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8 thoughts on “Verdi – Macbeth / Metropolitan Opera 2008 (2)

  1. Thanks for your discussion of yet another Verdi opera I really don’t know well. I have an audio recording of it, but have not listend to it very often. However I recently read “Verdi’s Shakespeare”:, which is a rare book on opera that is neither too simplistic (“Once upon a time”) nor overly scholarly (“the 6 semi-quavers in mm. 287…”).

    Between your reviews and this book, I now feel (more) prepared to delve into Verdi’s Macbeth.


    1. I admit, for years the only piece of this opera I’d ever heard was “or tutte sorgete” because I’d heard a clip of Shirley Verrett singing it and thought it was really fun. Then eventually I sat down and listened to the whole thing. It’s not my favorite Verdi opera, but it definitely has its moments.

      I’ll have to add that book to the long list of non-work things I intend to read. Nineteenth-century Europeans really liked their Shakespeare, didn’t they – even if they were getting it in translation. (I heard once that Shakespeare is actually more widely read now in Europe than it is in English-speaking countries, because they get translations into modern German, Italian, Norwegian, etc. whereas we’re reading it in the original, which can be intimidating if you’re not used to 16th-17th century English. I don’t know whether this is true, but it sounds plausible.)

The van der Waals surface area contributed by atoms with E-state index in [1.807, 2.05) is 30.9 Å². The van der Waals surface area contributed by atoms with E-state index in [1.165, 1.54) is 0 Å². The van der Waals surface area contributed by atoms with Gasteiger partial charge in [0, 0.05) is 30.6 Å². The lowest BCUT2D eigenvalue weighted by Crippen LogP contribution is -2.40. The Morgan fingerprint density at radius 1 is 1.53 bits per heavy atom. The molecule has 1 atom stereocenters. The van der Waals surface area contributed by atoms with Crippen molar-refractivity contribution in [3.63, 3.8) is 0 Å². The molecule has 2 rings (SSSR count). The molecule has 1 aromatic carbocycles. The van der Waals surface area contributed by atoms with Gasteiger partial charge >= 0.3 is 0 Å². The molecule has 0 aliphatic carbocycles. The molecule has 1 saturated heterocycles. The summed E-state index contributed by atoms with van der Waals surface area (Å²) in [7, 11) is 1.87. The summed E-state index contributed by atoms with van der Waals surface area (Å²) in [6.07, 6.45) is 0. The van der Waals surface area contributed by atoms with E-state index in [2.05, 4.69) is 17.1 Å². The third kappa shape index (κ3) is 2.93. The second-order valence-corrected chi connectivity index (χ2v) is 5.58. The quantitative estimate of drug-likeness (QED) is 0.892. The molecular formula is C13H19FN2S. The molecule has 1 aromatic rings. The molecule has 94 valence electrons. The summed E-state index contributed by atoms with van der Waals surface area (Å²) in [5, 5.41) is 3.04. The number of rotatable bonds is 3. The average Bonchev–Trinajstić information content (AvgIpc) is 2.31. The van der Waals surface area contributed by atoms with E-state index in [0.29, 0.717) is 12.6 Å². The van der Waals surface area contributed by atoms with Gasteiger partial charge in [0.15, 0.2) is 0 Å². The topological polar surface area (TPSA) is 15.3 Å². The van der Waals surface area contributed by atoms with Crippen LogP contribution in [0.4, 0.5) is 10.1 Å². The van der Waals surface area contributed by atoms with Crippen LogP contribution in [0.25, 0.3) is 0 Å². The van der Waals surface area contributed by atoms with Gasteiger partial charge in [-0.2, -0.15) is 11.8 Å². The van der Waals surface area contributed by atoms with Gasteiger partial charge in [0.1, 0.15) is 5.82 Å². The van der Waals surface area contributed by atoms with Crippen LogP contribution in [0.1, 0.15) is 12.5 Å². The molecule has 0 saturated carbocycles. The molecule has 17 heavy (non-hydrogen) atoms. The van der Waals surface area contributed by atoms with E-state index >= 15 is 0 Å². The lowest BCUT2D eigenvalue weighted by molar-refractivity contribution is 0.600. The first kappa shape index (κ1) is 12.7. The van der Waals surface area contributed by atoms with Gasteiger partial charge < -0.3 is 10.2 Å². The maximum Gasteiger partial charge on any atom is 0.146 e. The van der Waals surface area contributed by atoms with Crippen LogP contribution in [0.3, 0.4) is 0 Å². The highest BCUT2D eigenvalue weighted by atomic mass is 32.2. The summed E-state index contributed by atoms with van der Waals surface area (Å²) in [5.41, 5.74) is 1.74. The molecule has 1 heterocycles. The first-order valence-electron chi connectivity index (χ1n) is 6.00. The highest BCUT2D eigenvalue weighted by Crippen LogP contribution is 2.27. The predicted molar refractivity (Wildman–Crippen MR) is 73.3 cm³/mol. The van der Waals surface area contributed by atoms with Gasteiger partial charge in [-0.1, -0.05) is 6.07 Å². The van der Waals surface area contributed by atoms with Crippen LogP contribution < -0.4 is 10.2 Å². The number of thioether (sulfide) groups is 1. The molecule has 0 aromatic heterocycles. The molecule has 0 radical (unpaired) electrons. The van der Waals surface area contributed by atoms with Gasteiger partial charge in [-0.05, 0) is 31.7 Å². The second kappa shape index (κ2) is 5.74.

1. Isn’t there a famous letter on the subject from Goethe to Carlyle where he says “We don’ need no stinkin’ Übersetzung!” No? Probably just a dream I had.


            1. It’s been done for students, at least, in a facing-page version (google “No Fear Shakespeare”). But it’s less a translation meant to be read on its own than a helper for reading the originals. Although in my experience students do OK with the original if they’ve got an edition with footnotes for the unfamiliar words/phrases.

              A stand-alone modern English translation might be a business opportunity – but also perhaps an opportunity to draw angry mobs to your house! (I’m not sure myself where I stand on the issue. On the one hand, I think a person would miss something not reading the original. On the other, reading a translation is preferable to not reading at all – and it’s not like people couldn’t read both. Or be drawn to the original by enjoying the translation. And I read things translated from other languages all the time and have not suffered any harm as a result . . . eh, I don’t know.)


            2. O forfend it, God, that in a Christian climate souls refin’d should show so heinous, black, obscene a deed…to coin a phrase. Anyway, technically it already is modern English, othir wyse it woulde bee differentlie ywritten, would yt nat?


              1. This is true, it is modern English in that sense. It wouldn’t be a translation – it’d be a modernization. (I had this conversation with a student the other day, in fact – we were reading a source from early seventeenth-century Virginia, and he wanted to know if there was a translation. Alas, no . . .)